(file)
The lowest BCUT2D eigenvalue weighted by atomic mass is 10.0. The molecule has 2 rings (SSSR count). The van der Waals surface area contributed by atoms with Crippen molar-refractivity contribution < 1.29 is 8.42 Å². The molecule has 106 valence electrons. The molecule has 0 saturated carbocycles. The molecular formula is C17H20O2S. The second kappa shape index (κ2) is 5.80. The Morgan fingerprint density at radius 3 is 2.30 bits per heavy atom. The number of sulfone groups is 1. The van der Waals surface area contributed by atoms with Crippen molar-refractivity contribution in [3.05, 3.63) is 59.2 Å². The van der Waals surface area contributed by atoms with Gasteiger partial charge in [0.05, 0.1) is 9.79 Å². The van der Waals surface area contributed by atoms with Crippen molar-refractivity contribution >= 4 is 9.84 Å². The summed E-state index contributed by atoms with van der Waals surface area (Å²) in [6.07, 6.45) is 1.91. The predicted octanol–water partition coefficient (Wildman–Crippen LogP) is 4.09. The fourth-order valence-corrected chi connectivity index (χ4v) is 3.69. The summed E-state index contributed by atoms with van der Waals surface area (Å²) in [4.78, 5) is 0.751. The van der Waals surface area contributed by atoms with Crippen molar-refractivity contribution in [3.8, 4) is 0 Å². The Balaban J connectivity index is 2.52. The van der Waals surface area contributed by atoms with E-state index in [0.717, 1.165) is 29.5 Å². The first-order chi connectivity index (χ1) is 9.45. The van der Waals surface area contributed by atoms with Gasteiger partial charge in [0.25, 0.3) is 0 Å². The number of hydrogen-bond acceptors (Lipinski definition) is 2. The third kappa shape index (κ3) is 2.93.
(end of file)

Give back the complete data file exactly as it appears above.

The lowest BCUT2D eigenvalue weighted by atomic mass is 10.0. The molecule has 2 rings (SSSR count). The van der Waals surface area contributed by atoms with Crippen molar-refractivity contribution < 1.29 is 8.42 Å². The molecule has 106 valence electrons. The molecule has 0 saturated carbocycles. The molecular formula is C17H20O2S. The second kappa shape index (κ2) is 5.80. The Morgan fingerprint density at radius 3 is 2.30 bits per heavy atom. The number of sulfone groups is 1. The van der Waals surface area contributed by atoms with Crippen molar-refractivity contribution in [3.05, 3.63) is 59.2 Å². The van der Waals surface area contributed by atoms with Gasteiger partial charge in [0.05, 0.1) is 9.79 Å². The van der Waals surface area contributed by atoms with Crippen molar-refractivity contribution >= 4 is 9.84 Å². The summed E-state index contributed by atoms with van der Waals surface area (Å²) in [6.07, 6.45) is 1.91. The predicted octanol–water partition coefficient (Wildman–Crippen LogP) is 4.09. The fourth-order valence-corrected chi connectivity index (χ4v) is 3.69. The summed E-state index contributed by atoms with van der Waals surface area (Å²) in [4.78, 5) is 0.751. The van der Waals surface area contributed by atoms with Crippen molar-refractivity contribution in [3.8, 4) is 0 Å². The Balaban J connectivity index is 2.52. The van der Waals surface area contributed by atoms with E-state index in [0.717, 1.165) is 29.5 Å². The first-order chi connectivity index (χ1) is 9.45. The van der Waals surface area contributed by atoms with Gasteiger partial charge in [0.25, 0.3) is 0 Å². The number of hydrogen-bond acceptors (Lipinski definition) is 2. The third kappa shape index (κ3) is 2.93.